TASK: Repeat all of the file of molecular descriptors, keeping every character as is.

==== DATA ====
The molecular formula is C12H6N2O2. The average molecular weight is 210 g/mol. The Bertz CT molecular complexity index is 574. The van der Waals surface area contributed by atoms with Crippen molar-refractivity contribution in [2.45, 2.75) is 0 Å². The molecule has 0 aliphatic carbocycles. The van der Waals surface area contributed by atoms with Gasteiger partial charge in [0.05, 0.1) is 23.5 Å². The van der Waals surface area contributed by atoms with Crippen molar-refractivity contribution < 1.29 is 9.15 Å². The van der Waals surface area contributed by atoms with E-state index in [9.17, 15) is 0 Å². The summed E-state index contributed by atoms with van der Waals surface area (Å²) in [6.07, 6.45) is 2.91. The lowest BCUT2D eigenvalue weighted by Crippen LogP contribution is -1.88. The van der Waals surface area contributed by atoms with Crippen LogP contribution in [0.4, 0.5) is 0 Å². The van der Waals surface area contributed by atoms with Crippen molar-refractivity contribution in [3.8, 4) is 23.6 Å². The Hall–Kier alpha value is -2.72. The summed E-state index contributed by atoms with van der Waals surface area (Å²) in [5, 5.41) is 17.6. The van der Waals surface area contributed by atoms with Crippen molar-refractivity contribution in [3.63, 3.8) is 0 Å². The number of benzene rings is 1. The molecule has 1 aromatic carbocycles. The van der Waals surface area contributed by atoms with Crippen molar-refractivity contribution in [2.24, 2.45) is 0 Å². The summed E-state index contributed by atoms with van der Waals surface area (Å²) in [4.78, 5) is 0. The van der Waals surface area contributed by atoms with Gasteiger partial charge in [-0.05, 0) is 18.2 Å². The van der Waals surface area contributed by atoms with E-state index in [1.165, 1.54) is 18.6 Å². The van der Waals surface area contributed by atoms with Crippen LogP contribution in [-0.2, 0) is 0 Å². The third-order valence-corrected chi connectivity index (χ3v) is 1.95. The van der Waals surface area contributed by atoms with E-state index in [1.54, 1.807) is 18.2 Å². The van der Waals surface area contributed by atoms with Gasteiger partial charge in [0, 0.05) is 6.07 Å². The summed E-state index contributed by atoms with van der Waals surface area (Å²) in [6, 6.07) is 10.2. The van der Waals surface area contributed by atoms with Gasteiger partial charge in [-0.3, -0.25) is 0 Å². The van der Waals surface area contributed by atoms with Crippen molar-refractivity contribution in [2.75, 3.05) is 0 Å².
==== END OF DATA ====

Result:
The molecular formula is C12H6N2O2. The average molecular weight is 210 g/mol. The Bertz CT molecular complexity index is 574. The van der Waals surface area contributed by atoms with Crippen molar-refractivity contribution in [2.45, 2.75) is 0 Å². The molecule has 0 aliphatic carbocycles. The van der Waals surface area contributed by atoms with Gasteiger partial charge in [0.05, 0.1) is 23.5 Å². The van der Waals surface area contributed by atoms with Crippen molar-refractivity contribution < 1.29 is 9.15 Å². The van der Waals surface area contributed by atoms with E-state index in [9.17, 15) is 0 Å². The summed E-state index contributed by atoms with van der Waals surface area (Å²) in [6.07, 6.45) is 2.91. The lowest BCUT2D eigenvalue weighted by Crippen LogP contribution is -1.88. The van der Waals surface area contributed by atoms with Crippen LogP contribution in [0.4, 0.5) is 0 Å². The van der Waals surface area contributed by atoms with Crippen molar-refractivity contribution in [3.8, 4) is 23.6 Å². The Hall–Kier alpha value is -2.72. The summed E-state index contributed by atoms with van der Waals surface area (Å²) in [5, 5.41) is 17.6. The van der Waals surface area contributed by atoms with Crippen molar-refractivity contribution in [3.63, 3.8) is 0 Å². The number of benzene rings is 1. The molecule has 1 aromatic carbocycles. The van der Waals surface area contributed by atoms with Crippen molar-refractivity contribution in [2.24, 2.45) is 0 Å². The summed E-state index contributed by atoms with van der Waals surface area (Å²) in [4.78, 5) is 0. The van der Waals surface area contributed by atoms with Gasteiger partial charge in [-0.05, 0) is 18.2 Å². The van der Waals surface area contributed by atoms with E-state index in [1.165, 1.54) is 18.6 Å². The van der Waals surface area contributed by atoms with Crippen LogP contribution in [-0.2, 0) is 0 Å². The third-order valence-corrected chi connectivity index (χ3v) is 1.95. The van der Waals surface area contributed by atoms with E-state index in [1.54, 1.807) is 18.2 Å². The van der Waals surface area contributed by atoms with Gasteiger partial charge in [0, 0.05) is 6.07 Å². The summed E-state index contributed by atoms with van der Waals surface area (Å²) in [6, 6.07) is 10.2. The van der Waals surface area contributed by atoms with Gasteiger partial charge in [-0.3, -0.25) is 0 Å². The van der Waals surface area contributed by atoms with Crippen molar-refractivity contribution in [2.75, 3.05) is 0 Å².